Hermès, maker of handbags and scarves to the world’s celebrities and super-rich, still celebrates its roots as a saddle-maker in a very different world. Millie Walton goes behind the scenes at the annual Saut Hermès in Paris, with the beau-monde, and geese, for company
Standing at the ringside of the warm-up arena at Saut Hermès, the brand’s annual showjumping event held under the glass-domed roof of the Grand Palais in Paris, is quite unlike any other experience. While the smell of warm horsehair, oiled hooves and leather is immediate, and almost reassuring in the way it says that this is really happening, there’s also something a little otherworldly about it all. There are horses, glamorous spectators, the world’s best riders and, strangely, a flock of trained geese. An unusual mixture in an even more unlikely setting, yet anyone who is familiar with Hermès will know to expect the unexpected. A traditional brand still owned, despite the best efforts of the luxury industry, by members of the extended original family, it’s constantly innovating too. This multibillion-euro behemoth takes a playful approach to luxury; Hermès really wants to welcome you into its magical world.
Hermès may be known for its Birkin bags (for which there is a waiting list, from a few weeks to five years, depending on who you are and how bespoke you want it) and handmade silk scarves, but at its heart it is what it says under its original logo: a sellier, or saddler. The only things made in its atelier above its world flagship store on the rue du Faubourg Saint-Honoré in Paris are saddles; the most desirable and expensive saddles made anywhere, in fact. They are a tiny part of the business, but at the heart of the brand.
“A customer once complained that the stitching had come undone on one of our saddles,” Marion La Rochette, Equestrian Métier Director, recalls. “Everyone in the workshop was so upset about it but when we pulled out the records, we found out the saddle was 100 years old. A 100 years old and only a little bit of stitching had come loose!” She smiles as she tells me the story. It may or may not be apocryphal (I’m sure it’s true), but it’s certainly true that Hermès products really are made to be enjoyed down the generations, not just years, which helps to explain their price tags.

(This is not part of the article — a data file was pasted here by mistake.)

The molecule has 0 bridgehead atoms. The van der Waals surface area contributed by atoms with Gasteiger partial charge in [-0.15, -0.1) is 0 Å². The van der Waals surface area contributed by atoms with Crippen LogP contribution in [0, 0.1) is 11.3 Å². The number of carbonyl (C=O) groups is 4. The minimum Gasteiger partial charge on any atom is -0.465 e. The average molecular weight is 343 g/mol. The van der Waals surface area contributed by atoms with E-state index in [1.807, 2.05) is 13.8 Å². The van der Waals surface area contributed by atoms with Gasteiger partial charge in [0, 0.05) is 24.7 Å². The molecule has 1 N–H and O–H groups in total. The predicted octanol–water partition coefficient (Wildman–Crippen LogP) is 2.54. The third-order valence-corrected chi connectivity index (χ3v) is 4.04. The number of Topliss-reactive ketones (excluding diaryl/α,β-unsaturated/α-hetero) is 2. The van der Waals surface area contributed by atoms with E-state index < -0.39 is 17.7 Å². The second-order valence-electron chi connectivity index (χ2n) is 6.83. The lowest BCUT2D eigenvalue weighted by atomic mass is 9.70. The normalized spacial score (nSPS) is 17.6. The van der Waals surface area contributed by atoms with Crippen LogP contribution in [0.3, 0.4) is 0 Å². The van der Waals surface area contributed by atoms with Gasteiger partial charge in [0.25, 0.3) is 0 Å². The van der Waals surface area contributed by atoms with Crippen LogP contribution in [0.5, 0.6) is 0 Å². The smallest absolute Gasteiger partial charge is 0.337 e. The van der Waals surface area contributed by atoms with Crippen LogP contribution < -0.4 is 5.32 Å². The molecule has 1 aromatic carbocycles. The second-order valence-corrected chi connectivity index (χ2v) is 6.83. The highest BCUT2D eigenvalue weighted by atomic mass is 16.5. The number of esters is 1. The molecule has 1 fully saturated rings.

So why the horses, riders and geese? “For a whole century Hermès worked only with equestrian products such as harnesses and saddles,” La Rochette points out. “In 1837, when the company was founded, Paris was full of horses, but now, of course, they’ve disappeared from the city.” Over the years and under the leadership of various family members, Hermès has extended its repertoire to everything from the must-have Birkin bag to picnic hampers, jewellery and clothing to what can only be described as exquisite objets such as lamps and even a special edition Apple Watch with a Hermès strap.
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“With Saut Hermès, we wanted to reopen the doors of the Grand Palais to the horse,” La Rochette continues. The Grand Palais is the landmark Beaux-Arts exhibition hall located in the park next to the Champs-Elysées. “It was built for exhibitions including equestrian events. From 1901 to 1957 there were annual horse shows held here and below us, in the basement, are stables.” The geese are there for fun, along with an interactive Pegasus animation and daily performances by the acclaimed French horse trainer, Bartabas.
Over the weekend at the 7th edition of Saut Hermès, there’s a huge sense of excitement. As well as marking the official launch of the latest Hermès jumping saddle, the Allegro, the main event involves 30 of the world’s best riders tackling a complex, though naturally elegant, Hermès-branded showjumping course. Heels and hooves are aligned. “We get really passionate horse lovers, of course, especially on the Friday,” La Rochette says, “but Parisians come here who would have never normally thought about going to a horse show. Because it’s so accessible and centrally located, they think why not and they love it.” Watching the horses effortlessly vaulting over the jumps with sunlight streaming through the glass, it’s hard to imagine a more majestic or fitting setting for such an impressive display of equestrian athleticism. La Rochette agrees, “It’s very special because you’re sitting so close to the ring, to the horses, that you can feel and hear the thud of the hooves.” A few cleverly placed microphones under poles, I suspect, help enhance the tense atmosphere.